The Ames structure is located in Oklahoma, USA, and is a complex impact structure about 14 km in diameter, with a central uplift, an annular trough, and slightly uplifted rim. It is buried by up to 3 km of Ordovician to Recent sediments (Carpenter and Carlson, 1992) making an exploration difficult. However, some rocks recovered from the central uplift were reported to shows quartz grains with shock-diagnostic planar formation features, indicating an impact origin for the structure. The feature has morphological characteristics, such as a central uplift surrounded by a circular depression and an outer ring, which are typical of those of complex impact craters. The central uplift is about 5 km in diameter and is collapsed or eroded in center.

Its origin has been variously attributed to meteorite impact, volcanic activity, dissolution collapse and other causes. Geological arguments for an impact origin have been based on geomorphology, rock textures, mineral deformation, and stratigraphic relations( Nick, 1994).

The first oil and gas discoveries were made in 1990 from an approximately 500 m thick section of Lower Ordovician Arbuckle dolomite in the rim. Due to impact –induced fracturing and Karsting, the Arbuckle dolomite in the rim of Ames has considerable economic potential (Grieve, 2005)

Other impact structures also produce hydrocarbons. For example, the 25 km diameter Steen River structure, Canada, produces oil from two wells on the northern rim. The large diameter (180 km) Chicxulub in Mexico is known for its oil and gas accumulation. The Chicxulub crater is an ancient impact crater buried underneath the Yucatán Peninsula in Mexico. Its center is located near the town of Chicxulub, after which the crater is named — as well as the rough translation of the Mayan name, "the tail of the devil."The crater is more than 180 kilometers (110 mi) in diameter, making the feature one of the largest confirmed impact structures in the world; the impacting bolide that formed the crater was at least 10 km (6 mi) in diameter. The crater was discovered by Glen Penfield, a geophysicist who had been working in the Yucatán while looking for oil during the late 1970s. Evidence for the impact origin of the crater includes shocked quartz, a gravity anomaly, and tektites in surrounding areas.
The age of the rocks and isotope analysis show that this impact structure dates from the end of the Cretaceous Period, roughly 65 million years ago. . Recent evidence suggests that the impactor may have been a piece of a much larger asteroid that broke up in a collision in distant space more than 160 million years ago.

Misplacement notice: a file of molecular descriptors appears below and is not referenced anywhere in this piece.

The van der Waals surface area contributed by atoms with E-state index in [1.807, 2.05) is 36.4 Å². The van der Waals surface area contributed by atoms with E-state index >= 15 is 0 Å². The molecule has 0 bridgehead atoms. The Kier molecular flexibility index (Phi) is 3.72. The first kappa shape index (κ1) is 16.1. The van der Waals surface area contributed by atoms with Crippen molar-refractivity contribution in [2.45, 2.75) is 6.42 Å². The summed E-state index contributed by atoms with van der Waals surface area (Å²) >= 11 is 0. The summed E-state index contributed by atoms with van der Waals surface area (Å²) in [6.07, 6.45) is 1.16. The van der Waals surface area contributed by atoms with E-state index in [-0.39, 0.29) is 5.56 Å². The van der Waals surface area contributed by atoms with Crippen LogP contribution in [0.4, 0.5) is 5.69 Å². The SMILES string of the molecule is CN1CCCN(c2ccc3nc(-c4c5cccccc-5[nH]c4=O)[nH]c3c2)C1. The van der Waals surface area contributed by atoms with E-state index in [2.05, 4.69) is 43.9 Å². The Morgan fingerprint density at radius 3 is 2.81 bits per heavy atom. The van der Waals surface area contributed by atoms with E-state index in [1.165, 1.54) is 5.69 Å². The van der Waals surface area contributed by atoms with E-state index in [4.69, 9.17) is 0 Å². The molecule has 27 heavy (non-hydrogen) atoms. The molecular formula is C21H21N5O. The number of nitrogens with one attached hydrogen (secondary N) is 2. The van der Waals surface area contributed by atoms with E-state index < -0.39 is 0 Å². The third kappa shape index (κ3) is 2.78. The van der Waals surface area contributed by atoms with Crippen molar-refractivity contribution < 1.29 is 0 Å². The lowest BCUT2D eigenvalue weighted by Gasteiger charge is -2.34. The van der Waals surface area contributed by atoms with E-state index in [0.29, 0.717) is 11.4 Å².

A major impact structure along the Indian Seychelles plate margin- ‘the Shiva crater’- one half of which has been identified off the west coast of India has been recognized, the giant oil field of Mumbai lies within this structure. Concentration of hydrocarbons is ascribed to impact fracturing and breciation of host rock, making it porous.
The Shiva crater is a sea floor structure located beneath the Indian Ocean, west of Mumbai, India. It was named by the paleontologist Sankar Chatterjee after Shiva, the Hindu god of destruction and renewal.
Its age is estimated to around 65 million years ago, at about the same time as a number of other impact craters and the Cretaceous-Tertiary extinction event (K-T boundary). Although the site has shifted since its formation because of sea floor spreading, the formation is approximately 600 kilometers long by 400 km wide. It is estimated that a crater of that size would have been made by an asteroid or comet approximately 40 km in diameter. The Shiva complex adds weight to the theory that the K-T extinction was caused by a massive asteroid fragmenting and hitting the Earth in several locations, known as the "Multiple impact theory."
At the time of the K-T extinction, India was located over the Réunion hotspot of the Indian Ocean. Hot material rising from the mantle flooded portions of India with a vast amount of lava, creating a plateau known as the Deccan Traps. It has been hypothesized that either the crater or the Deccan Traps associated with the area are the reason for the high level of oil and natural gas reserves in the region.
Structures in the Gulf of Mexico are known to be producers of vast amounts of oil and gas in brecciated rocks at the Cretaceous- Tertiary boundary.

A report from NASA (Nature, v.454,2008, p. 589 and 609-610) states that the US-Europe cosmic spacecraft CASSINI has spotted large lakes containing liquid hydrocarbons and ethane on Titan, the largest moon of Planet Saturn. This open up the possibility of identifying extra-terrestrial object being possible source of hydrocarbons.

The other case is represented in the Red Wing Creek astrobleme (North Dakota, USA). Here the authigenic breccia of the central uplift is covered by a clay layer, which forms a structural trap. Oil has migrated from the original Mississippi deposits into this trap and has been exploited. It is possible that the oil-bearing structures Viewfield, Eagle Butte and some others situated in that basin have the same impact nature.

Nickel, Copper and Platinum group elements in Sudbury Basin Canada:
Sudbury Basin is the oval structure, next to the much younger lake-filled Wanapitei crater
Fig. of Geological map of Sudbury Basin